An emergency towing vessel (ETV) is still needed on the west coast of Scotland to protect lives and the environment, said Na h-Eileanan an Iar SNP MP Angus MacNeil following news that the UK Government has committed to fund an ETV in the north of Scotland for a further five years.
The current vessel is based in Orkney and Mr MacNeil, together with SNP colleagues and local authorities, has argued that the safest option is to have a further ETV based in Stornoway to assist in the event of an emergency.
Mr MacNeil welcomed the announcement that following a review by the Maritime and Coastguard Agency (MCA), the ETV at Orkney will remain in place but will continue to press for reinstatement of such a vessel at Stornoway.
He said: “I am very glad that the UK Transport Minister Robert Goodwill has listened and has u-turned on plans to discontinue funding for the Orkney vessel. However we are still a vessel down and I will continue to press the UK Government to listen to the real concerns expressed about lack of cover for the West Coast and to reinstate a vessel based in Stornoway.”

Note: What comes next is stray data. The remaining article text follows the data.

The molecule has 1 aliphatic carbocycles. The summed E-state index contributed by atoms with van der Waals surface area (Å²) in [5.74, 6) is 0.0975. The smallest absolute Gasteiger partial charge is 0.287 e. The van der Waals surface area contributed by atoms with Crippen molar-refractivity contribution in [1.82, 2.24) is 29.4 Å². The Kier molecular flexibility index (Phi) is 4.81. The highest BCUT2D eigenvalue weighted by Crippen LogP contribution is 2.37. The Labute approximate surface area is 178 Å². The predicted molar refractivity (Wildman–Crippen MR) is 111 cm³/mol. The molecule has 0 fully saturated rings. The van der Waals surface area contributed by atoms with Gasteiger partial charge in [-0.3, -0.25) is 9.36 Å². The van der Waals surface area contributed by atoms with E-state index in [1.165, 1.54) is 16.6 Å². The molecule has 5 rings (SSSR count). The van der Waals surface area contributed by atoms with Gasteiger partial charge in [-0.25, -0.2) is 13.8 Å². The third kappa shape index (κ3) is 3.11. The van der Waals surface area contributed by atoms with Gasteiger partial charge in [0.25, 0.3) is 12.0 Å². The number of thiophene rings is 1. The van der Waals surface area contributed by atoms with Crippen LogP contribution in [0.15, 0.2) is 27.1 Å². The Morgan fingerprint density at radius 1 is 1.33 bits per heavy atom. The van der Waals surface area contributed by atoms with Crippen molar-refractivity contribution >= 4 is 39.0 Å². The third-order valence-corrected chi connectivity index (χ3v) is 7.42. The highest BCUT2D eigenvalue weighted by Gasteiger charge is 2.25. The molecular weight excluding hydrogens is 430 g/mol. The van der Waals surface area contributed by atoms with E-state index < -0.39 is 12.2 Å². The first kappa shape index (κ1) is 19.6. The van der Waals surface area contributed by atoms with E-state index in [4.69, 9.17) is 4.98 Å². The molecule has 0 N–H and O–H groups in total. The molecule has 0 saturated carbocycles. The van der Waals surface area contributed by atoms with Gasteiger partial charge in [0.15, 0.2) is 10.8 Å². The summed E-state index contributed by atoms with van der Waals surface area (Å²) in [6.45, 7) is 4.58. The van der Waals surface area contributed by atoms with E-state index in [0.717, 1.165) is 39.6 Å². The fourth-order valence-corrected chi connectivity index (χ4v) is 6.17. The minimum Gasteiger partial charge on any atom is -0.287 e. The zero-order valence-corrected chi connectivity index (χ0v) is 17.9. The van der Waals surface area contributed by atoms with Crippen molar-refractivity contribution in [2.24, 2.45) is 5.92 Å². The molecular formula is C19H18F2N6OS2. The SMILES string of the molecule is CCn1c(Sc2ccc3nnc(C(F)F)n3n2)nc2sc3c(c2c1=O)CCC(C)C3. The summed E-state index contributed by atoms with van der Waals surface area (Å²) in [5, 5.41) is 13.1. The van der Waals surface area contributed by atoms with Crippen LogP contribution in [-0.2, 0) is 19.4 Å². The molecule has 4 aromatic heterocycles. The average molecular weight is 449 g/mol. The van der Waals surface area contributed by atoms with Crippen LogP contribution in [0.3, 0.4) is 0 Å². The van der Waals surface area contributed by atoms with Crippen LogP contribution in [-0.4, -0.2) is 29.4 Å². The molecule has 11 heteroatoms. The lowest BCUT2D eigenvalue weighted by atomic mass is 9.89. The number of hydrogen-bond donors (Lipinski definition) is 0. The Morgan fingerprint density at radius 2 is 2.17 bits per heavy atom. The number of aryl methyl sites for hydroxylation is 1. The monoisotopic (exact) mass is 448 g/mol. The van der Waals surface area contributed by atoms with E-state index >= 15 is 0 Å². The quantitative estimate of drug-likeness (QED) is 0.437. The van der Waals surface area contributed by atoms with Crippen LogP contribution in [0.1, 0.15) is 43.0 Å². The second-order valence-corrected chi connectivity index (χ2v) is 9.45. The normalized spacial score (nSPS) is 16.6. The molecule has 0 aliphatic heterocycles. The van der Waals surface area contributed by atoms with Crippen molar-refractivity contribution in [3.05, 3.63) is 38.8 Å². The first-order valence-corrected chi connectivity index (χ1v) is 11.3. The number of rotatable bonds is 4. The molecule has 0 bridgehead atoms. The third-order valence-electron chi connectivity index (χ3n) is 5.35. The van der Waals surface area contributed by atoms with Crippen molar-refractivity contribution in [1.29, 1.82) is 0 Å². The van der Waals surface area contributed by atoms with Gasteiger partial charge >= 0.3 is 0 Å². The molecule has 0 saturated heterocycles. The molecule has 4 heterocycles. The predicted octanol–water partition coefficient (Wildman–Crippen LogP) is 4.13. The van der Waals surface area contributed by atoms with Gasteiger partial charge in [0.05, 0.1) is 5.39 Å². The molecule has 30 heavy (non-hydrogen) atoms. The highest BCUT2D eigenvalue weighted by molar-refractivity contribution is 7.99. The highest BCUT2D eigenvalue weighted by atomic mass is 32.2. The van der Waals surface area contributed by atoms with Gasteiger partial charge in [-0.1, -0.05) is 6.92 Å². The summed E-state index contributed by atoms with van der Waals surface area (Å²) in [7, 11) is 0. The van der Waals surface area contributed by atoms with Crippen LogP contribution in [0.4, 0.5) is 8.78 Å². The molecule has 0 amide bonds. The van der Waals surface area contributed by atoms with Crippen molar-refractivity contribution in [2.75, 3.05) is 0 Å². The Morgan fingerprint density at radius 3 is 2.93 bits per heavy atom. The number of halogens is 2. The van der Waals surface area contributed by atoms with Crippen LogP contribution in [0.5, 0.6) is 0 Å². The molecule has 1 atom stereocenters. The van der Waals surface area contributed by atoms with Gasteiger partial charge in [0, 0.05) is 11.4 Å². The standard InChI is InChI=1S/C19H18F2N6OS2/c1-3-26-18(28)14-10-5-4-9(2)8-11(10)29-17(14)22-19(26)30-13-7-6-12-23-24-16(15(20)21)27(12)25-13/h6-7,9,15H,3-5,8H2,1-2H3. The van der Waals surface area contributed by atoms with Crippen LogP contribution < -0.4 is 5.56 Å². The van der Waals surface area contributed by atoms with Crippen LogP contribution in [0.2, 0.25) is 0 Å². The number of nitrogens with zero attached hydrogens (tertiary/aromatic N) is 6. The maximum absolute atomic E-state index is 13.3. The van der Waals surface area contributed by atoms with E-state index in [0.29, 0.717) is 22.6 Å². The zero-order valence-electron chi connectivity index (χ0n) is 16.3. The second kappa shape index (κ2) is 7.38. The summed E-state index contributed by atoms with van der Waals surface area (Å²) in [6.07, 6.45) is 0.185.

He added: “Mr Goodwill has concluded that the operational experience of the last five years has shown that a single vessel is sufficient to meet the needs for emergency towage and that a second ETV cannot be justified by the updated risk assessment. I would say to him that the risks are still the same as they were prior to 2011 and the fact is that it would take many hours for an ETV to steam from Orkney to some parts of the west coast in the event of an emergency situation and the reality is that this could be too late.”
“The UK Government are taking a cost cutting risk and have no insurance policy against a situation like the Braer disaster which might happen once in 25 years, once in 50 years or once in 100 years but would have a devastating impact on the Scottish coastline.”